As Scherzinger praised the “anointed” performance, a masked Riley began to cry, her chest heaving as she stood on stage, her eyes shielded from view. “You have to understand, I have really big names – casting directors, producers, show creators – that constantly tell me ‘I’m such a big fan. Your talent is unmatched.’ Hire me, then,” she says, reflecting on the moment.
Recently, she’s been in the studio working on original music, the follow-up to her independently-released debut EP, 2020’s Riley. The sequel to songs such as the anthemic “Big Girl Energy” and the reflective ballad “A Moment” on Riley, this new project hones in on the singer’s R&B roots with sensual grooves such as the tentatively titled “All Night.” “You said I wasn’t shit, turns out that I’m the shit. Then you called me a bitch, turns out that I’m that bitch. You said no one would want me, well you should call your homies,” she sings on the tentatively titled “Lately,” a cut about reflecting on a past relationship. From the forthcoming project, xoNecole received five potential tracks. Fans likely already know the strengths and contours of Riley’s vocals, but these new songs are her strongest, most confident offerings as an artist.
“I am so much more comfortable as a writer, and I know who I am as an artist now. I’m evolving as a human being, in general, so I’m way more vulnerable in my music. I’m way more willing to talk about whatever is on my mind. I don’t stop myself from saying what it is I want to say,” she says.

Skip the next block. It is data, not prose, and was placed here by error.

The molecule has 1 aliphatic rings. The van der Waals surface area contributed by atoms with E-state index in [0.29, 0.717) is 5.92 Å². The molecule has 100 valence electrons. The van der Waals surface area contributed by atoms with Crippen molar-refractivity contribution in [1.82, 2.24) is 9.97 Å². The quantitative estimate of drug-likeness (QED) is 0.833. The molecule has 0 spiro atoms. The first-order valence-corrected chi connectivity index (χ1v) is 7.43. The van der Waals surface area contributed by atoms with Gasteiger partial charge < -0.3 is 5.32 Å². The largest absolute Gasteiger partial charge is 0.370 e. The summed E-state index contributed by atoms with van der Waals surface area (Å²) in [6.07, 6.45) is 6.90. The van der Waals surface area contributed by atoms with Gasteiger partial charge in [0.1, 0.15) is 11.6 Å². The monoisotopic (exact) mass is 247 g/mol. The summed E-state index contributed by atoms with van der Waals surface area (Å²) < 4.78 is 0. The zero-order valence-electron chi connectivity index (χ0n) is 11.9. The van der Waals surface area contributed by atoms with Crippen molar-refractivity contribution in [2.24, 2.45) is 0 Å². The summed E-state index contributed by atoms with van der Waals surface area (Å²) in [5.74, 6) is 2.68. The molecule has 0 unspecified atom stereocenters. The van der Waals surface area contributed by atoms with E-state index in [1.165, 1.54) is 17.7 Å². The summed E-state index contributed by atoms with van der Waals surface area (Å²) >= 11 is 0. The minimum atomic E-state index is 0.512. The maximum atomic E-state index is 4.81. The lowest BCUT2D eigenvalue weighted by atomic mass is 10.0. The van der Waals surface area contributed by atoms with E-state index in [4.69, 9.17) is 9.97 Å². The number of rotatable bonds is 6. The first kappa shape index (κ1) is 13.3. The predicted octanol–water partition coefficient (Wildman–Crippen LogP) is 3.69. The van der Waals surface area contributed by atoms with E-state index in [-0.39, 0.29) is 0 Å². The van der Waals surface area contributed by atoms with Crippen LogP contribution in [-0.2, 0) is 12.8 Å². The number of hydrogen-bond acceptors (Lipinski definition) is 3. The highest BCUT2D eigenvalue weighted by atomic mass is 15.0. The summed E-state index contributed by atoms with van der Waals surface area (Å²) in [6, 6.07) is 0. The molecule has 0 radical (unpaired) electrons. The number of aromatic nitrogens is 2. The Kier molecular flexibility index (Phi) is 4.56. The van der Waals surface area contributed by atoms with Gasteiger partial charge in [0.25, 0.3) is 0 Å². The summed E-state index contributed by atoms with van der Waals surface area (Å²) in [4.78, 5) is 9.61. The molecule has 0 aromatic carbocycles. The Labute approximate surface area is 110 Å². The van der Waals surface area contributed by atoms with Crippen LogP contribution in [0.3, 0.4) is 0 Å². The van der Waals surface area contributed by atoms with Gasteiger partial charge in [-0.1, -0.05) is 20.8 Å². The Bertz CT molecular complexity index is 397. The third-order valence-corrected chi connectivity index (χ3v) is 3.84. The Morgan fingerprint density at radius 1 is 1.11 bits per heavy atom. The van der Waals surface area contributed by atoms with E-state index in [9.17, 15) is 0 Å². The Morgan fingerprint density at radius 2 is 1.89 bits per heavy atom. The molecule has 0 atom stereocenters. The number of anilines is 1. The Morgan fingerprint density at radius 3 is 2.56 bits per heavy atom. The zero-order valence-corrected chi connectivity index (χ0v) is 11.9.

Credit: Ally Green
“Every era and alliteration of Amber, the baseline is ‘Big Girl Energy.’ That’s the name of her company,” her manager Brooks says, referencing the imprint through which Riley releases her music after getting out of a label deal several years ago. “It’s just what she stands for. She’s not just talking about size, it’s in all things. Whether it’s putting your big girl pants on and having to face a boardroom full of executives or sell yourself in front of a casting agent. It’s her trying to achieve the things she wants to do in life.”
Riley says she has big dreams beyond releasing this new music, too. She’d love to star in a rom-com with Winston Duke. She hasn't starred in a biopic yet, but she’d revel in the opportunity to portray Rosetta Tharpe on screen. She’s determined that her previous setbacks won’t stop her from dreaming big.
“I think one of my superpowers is resilience because, at the end of the day, I’m going to kick, scream, cry, cuss, be mad and disappointed, but I’m going to get up and risk having to deal with it all again. It’s worth it for the happy moments,” she says.
If Riley seems more comfortable and confident professionally, it’s because of the work she’s been doing in her personal life.